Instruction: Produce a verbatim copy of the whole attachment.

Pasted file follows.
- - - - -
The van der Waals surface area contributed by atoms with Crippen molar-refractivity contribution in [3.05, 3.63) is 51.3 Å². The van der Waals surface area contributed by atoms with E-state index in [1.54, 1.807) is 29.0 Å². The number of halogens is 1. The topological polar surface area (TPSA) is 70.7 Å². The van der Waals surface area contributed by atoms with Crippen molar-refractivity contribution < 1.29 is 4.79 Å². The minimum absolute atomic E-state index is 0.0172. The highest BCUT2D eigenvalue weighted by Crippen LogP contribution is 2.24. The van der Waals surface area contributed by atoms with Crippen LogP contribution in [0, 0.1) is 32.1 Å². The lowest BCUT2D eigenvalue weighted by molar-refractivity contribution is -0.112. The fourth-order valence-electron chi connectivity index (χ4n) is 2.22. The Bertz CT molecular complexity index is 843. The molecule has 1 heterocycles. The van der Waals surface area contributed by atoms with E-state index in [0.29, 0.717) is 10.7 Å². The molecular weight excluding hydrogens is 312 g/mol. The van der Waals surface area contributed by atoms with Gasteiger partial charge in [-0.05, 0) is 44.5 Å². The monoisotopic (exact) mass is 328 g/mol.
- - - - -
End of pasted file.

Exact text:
The van der Waals surface area contributed by atoms with Crippen molar-refractivity contribution in [3.05, 3.63) is 51.3 Å². The van der Waals surface area contributed by atoms with E-state index in [1.54, 1.807) is 29.0 Å². The number of halogens is 1. The topological polar surface area (TPSA) is 70.7 Å². The van der Waals surface area contributed by atoms with Crippen molar-refractivity contribution < 1.29 is 4.79 Å². The minimum absolute atomic E-state index is 0.0172. The highest BCUT2D eigenvalue weighted by Crippen LogP contribution is 2.24. The van der Waals surface area contributed by atoms with Crippen LogP contribution in [0, 0.1) is 32.1 Å². The lowest BCUT2D eigenvalue weighted by molar-refractivity contribution is -0.112. The fourth-order valence-electron chi connectivity index (χ4n) is 2.22. The Bertz CT molecular complexity index is 843. The molecule has 1 heterocycles. The van der Waals surface area contributed by atoms with E-state index in [0.29, 0.717) is 10.7 Å². The molecular weight excluding hydrogens is 312 g/mol. The van der Waals surface area contributed by atoms with Gasteiger partial charge in [-0.05, 0) is 44.5 Å². The monoisotopic (exact) mass is 328 g/mol.